London. The Big Smoke. Visitors to the capital – and even people who live here – are often surprised that London has a vast number of green spaces. From the giants like Hyde Park and Regent’s Park to little gems such as The Inner Temple Gardens or Lincoln Inn Fields, you’re never far away from a zone 1 picnic spot in the Summer. What I didn’t realise was that outside London’s epicentre there’s plenty more. That’s where the Capital Ring comes in.
The Capital Ring is a series of walking routes made up of a 78 mile loop of footpaths, trails and green spaces. Divided into 15 sections, each is between 3 and 8 miles long depending on its difficulty (not that any so far have been particularly harrowing for a couch-potato like myself). It barrels through zone 3 and 4 and each section’s start and end is close by a Tube or National Rail stop.
The route officially begins and ends at the Woolwich Foot Tunnel in East London, but the nature of the ring means you can start wherever you feel like. Depending on the section you may find yourself walking through a variety of areas: from forests to public parks, from suburbia to town centres.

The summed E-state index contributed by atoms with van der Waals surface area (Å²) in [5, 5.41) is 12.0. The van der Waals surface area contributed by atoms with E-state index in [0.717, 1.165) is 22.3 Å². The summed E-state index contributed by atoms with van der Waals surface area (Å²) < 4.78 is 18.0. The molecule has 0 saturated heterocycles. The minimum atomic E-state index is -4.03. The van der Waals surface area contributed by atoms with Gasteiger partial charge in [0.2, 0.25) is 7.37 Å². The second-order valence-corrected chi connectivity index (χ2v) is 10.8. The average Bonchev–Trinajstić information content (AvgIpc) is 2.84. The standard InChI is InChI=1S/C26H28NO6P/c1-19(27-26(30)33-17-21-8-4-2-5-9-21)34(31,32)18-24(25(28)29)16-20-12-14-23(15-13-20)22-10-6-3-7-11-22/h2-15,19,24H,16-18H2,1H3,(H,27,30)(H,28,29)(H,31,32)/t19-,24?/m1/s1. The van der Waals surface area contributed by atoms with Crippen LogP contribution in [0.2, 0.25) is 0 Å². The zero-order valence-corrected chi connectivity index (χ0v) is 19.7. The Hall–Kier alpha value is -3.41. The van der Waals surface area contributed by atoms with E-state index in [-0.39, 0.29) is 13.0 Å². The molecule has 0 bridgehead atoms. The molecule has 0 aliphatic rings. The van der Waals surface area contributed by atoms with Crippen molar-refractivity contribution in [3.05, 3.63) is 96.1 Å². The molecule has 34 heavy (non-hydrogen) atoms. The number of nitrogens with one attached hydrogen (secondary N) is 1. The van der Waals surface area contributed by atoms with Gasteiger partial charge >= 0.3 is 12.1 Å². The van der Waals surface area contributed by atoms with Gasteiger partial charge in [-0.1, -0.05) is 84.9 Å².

The Capital Ring is a ‘strategic walking route’ (whatever that means) so it’s clearly signposted. There are large signs at most of the start and ends of each section, and sometimes interspersed along the way. In the more urban areas you’ll often find a green Capital Ring sign bolted onto a signpost and in woods, forests and other green spaces you’ll find small wooden bollards. Basically it’s fairly hard to get lost, though there’s the odd detour where a tree has come down over a path or in the winter where an area is flooded. If you’re taking your dog with you there are some parts where you have to take a different route if for example a park doesn’t allow them.
The route tries its hardest to connect the prettier bits of London but alas on occasion an ancient woodland has a swathe of suburbia slicing through it and you’ll find yourself walking through a less than stunning housing estate.
You are rewarded though. Paying a penance of wandering through the suburban streets of somewhere like Penge looking like a very lost tourist, you might find a gloriously overgrown wood that’s probably older than London itself, or an old manor house like Eltham Palace, or something more eclectic like the dinosaurs in Crystal Palace Park (fun fact: Crystal Palace station has the most middle class coffee shop we’ve ever visited).
It’s a lovely way to discover new corners of our capital, seeing green spaces that you wouldn’t think would survive wedged in between council estates, or parks that you’d never think to visit or even just a simple tea and cake shop known about only by the locals. I hope we’ve inspired you to try the Capital Ring yourself, or even just to go out for a walk when the sun pays us a visit.
In my next post, I’ll share some of the tips we’ve picked up along the way.